I've long been skeptical of fixed-formation tilting trains on a relatively flat railroad such as The Milwaukee Road serving Chicago, Milwaukee, and points beyond.  And the special agreement by which former Wisconsin governor Jim Doyle brought a Talgo assembly plant to Milwaukee only gave his opposition more reason to squelch the deal.  We know since then that current governor Scott Walker ended work on upgrading the Hiawatha service and extending it to Madison, and that he (and his legislature) ended up spending more money for a partial upgrade of the Milwaukee service and cancelling the Talgo contracts.  Two trains for Oregon and Washington were assembled in Milwaukee, as were two more intended for the current Hiawatha service (until somebody figured out -- they could have seen it here first -- that even a longish Talgo doesn't have enough seats to be a Hiawatha, particularly that 5.08 ex-Chicago.)

The breach-of-contract litigation is over, and Wisconsin's Department of Transportation, at great expense, has no further obligation to take or to maintain the two trains.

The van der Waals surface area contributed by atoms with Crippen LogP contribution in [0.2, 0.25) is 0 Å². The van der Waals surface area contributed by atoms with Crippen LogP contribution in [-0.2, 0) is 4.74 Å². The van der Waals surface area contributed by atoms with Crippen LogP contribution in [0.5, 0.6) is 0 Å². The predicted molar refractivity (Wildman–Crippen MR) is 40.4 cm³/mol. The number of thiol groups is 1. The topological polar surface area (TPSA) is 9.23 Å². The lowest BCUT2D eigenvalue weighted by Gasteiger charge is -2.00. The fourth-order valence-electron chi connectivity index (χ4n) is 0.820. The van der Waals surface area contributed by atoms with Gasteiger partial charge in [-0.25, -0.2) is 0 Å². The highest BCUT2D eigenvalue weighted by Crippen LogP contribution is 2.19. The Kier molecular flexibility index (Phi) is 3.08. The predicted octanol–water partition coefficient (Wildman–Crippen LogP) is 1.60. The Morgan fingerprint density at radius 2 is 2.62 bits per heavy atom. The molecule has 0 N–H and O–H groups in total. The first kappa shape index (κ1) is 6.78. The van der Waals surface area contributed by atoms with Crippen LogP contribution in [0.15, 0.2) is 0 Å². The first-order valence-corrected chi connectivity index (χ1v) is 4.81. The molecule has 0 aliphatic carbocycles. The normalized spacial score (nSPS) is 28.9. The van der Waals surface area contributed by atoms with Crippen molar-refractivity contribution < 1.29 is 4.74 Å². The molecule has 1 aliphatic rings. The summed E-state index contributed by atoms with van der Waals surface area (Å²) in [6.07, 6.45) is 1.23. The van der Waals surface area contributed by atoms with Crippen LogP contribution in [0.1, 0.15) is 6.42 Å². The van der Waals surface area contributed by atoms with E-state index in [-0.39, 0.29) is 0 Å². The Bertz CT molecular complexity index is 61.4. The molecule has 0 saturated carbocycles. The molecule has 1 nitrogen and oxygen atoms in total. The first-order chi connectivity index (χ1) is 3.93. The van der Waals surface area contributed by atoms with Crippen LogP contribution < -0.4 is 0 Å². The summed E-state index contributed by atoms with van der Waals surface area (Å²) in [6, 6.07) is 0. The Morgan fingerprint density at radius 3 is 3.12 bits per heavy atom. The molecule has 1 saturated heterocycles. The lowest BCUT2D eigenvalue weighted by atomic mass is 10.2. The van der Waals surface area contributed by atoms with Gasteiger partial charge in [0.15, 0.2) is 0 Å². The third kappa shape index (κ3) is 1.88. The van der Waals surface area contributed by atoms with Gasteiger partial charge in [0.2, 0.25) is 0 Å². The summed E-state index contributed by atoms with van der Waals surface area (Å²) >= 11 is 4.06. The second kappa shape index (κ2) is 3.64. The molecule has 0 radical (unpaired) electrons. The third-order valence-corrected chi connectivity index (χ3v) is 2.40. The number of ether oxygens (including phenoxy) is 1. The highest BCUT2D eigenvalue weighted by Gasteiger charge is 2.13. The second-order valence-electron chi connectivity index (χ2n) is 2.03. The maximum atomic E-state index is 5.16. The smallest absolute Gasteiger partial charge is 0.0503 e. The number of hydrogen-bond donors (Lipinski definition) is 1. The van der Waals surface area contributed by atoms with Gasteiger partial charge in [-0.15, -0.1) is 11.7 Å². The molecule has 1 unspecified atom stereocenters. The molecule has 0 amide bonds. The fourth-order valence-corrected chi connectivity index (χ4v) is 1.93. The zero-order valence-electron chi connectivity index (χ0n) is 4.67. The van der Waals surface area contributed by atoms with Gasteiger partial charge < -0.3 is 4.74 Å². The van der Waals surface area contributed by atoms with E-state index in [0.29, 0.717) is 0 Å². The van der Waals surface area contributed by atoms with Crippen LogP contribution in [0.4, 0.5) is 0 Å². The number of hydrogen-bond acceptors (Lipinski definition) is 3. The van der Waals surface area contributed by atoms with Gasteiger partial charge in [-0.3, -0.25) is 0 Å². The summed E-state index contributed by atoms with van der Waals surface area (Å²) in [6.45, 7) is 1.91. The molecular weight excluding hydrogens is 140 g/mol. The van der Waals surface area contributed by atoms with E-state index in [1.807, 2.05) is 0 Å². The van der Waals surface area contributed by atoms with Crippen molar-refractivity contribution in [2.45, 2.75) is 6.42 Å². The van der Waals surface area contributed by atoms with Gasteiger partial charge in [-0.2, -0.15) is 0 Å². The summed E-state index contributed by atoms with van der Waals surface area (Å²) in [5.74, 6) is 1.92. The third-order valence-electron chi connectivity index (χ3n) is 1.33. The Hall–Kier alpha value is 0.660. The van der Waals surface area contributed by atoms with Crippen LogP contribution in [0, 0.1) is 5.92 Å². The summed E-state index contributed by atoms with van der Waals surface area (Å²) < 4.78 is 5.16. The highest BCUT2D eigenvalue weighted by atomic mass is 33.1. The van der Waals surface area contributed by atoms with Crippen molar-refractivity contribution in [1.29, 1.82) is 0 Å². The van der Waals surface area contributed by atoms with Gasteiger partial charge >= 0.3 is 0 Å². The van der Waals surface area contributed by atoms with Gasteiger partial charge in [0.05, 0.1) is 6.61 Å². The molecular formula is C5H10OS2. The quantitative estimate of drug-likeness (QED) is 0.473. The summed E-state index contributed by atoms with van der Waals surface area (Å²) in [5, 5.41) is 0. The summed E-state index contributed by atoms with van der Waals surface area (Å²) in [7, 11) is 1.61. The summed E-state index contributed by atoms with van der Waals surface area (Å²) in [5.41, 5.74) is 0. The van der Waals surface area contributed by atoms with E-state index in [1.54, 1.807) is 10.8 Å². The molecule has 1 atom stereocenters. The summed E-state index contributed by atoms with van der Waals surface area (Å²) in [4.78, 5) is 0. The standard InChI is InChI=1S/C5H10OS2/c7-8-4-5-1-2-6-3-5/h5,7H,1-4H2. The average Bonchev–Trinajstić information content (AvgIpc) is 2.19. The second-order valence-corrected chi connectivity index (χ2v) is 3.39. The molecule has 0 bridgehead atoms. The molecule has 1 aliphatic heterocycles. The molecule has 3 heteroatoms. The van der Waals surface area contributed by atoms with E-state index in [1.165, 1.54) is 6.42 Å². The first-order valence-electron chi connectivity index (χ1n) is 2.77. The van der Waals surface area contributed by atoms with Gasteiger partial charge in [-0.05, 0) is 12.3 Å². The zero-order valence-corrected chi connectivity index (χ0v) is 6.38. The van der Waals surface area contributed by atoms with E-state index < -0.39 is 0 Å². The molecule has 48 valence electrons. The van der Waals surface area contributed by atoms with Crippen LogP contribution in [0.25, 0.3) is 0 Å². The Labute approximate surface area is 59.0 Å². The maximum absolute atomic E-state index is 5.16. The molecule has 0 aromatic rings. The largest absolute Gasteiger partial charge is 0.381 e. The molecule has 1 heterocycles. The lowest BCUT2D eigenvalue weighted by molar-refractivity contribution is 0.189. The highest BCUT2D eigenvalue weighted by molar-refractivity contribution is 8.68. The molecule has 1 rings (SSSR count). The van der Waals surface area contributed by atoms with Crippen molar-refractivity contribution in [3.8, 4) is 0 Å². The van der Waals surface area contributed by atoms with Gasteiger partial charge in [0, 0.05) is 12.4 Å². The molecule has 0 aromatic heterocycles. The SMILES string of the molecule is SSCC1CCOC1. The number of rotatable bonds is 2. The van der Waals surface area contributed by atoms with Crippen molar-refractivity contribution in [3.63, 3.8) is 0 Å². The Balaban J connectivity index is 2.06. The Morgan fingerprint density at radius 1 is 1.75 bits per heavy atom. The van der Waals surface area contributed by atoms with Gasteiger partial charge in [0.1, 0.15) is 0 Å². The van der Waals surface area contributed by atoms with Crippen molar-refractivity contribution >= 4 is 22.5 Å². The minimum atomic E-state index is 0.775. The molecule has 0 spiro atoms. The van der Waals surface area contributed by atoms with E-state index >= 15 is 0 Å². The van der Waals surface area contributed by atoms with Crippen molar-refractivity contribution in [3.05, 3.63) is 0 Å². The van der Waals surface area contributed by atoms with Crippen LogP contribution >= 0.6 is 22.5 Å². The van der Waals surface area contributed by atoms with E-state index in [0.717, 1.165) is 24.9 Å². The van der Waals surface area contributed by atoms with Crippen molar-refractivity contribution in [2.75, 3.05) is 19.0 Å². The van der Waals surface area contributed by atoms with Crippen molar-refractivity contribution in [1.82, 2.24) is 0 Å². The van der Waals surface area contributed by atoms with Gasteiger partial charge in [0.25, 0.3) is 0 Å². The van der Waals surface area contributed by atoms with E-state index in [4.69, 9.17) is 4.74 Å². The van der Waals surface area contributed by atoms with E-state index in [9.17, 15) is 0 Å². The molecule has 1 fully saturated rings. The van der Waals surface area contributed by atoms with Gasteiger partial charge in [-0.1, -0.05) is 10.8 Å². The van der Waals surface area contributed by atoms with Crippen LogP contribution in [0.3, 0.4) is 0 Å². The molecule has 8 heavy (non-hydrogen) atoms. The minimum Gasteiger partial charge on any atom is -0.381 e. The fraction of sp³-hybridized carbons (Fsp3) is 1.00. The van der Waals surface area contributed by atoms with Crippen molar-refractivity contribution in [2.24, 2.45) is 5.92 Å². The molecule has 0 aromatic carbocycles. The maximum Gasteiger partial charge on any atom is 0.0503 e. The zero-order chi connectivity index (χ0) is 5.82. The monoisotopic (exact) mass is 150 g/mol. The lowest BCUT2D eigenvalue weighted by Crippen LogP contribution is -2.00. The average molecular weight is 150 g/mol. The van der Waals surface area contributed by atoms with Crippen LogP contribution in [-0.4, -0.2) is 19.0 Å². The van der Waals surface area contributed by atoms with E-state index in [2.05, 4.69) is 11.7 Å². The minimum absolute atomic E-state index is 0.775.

Wisconsin taxpayers will end up paying $9.7 million more for two state of the art train sets — for a total of roughly $50 million — but leave the trains with their Spanish manufacturer, under the settlement of a nearly 3-year-old lawsuit.

The settlement, which still needs to be approved in court, ends a political saga going back half a decade.

The bizarre and expensive outcome for Wisconsin — paying for a product but not keeping it or ever using it — reflects the depth of the political disagreement in which Democratic Gov. Jim Doyle signed, and then GOP presidential candidate and Gov. Scott Walker nixed, a no-bid contract with Talgo Inc. for trains from Madison to Milwaukee and then on to Chicago
Wisconsin taxpayers are also on the hook for a new basketball arena and an upgrade -- running into many millions of dollars -- to the Zoo interchange, which, when upgraded, will not get basketball fans downtown any faster than they currently get there.  Nor, for that matter, will Chicago - Milwaukee - Madison traffic get through there any more quickly.  The benefit-cost ratio of the rail upgrade might well have been higher.

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